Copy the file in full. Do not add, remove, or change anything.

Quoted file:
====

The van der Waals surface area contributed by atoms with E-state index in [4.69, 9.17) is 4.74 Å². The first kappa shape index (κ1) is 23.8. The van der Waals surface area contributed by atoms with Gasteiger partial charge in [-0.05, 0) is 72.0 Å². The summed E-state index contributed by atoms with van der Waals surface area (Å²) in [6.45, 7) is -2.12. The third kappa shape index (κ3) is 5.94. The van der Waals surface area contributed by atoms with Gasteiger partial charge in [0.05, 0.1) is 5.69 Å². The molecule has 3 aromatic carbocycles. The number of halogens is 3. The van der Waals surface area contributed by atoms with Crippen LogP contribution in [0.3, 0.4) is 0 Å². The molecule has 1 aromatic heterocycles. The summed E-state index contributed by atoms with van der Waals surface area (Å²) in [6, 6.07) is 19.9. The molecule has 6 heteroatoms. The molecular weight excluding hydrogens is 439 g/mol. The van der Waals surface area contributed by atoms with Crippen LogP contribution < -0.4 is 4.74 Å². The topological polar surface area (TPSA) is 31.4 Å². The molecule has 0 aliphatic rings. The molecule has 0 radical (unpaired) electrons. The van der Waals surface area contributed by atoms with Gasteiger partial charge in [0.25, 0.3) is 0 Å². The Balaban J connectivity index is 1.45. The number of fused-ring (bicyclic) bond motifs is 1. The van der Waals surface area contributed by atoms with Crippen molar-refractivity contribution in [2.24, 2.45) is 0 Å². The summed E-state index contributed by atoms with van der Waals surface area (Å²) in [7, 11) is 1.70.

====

The van der Waals surface area contributed by atoms with E-state index in [4.69, 9.17) is 4.74 Å². The first kappa shape index (κ1) is 23.8. The van der Waals surface area contributed by atoms with Gasteiger partial charge in [-0.05, 0) is 72.0 Å². The summed E-state index contributed by atoms with van der Waals surface area (Å²) in [6.45, 7) is -2.12. The third kappa shape index (κ3) is 5.94. The van der Waals surface area contributed by atoms with Gasteiger partial charge in [0.05, 0.1) is 5.69 Å². The molecule has 3 aromatic carbocycles. The number of halogens is 3. The van der Waals surface area contributed by atoms with Crippen LogP contribution in [0.3, 0.4) is 0 Å². The molecule has 1 aromatic heterocycles. The summed E-state index contributed by atoms with van der Waals surface area (Å²) in [6, 6.07) is 19.9. The molecule has 6 heteroatoms. The molecular weight excluding hydrogens is 439 g/mol. The van der Waals surface area contributed by atoms with Crippen LogP contribution < -0.4 is 4.74 Å². The topological polar surface area (TPSA) is 31.4 Å². The molecule has 0 aliphatic rings. The molecule has 0 radical (unpaired) electrons. The van der Waals surface area contributed by atoms with Gasteiger partial charge in [0.25, 0.3) is 0 Å². The Balaban J connectivity index is 1.45. The number of fused-ring (bicyclic) bond motifs is 1. The van der Waals surface area contributed by atoms with Crippen molar-refractivity contribution in [2.24, 2.45) is 0 Å². The summed E-state index contributed by atoms with van der Waals surface area (Å²) in [7, 11) is 1.70.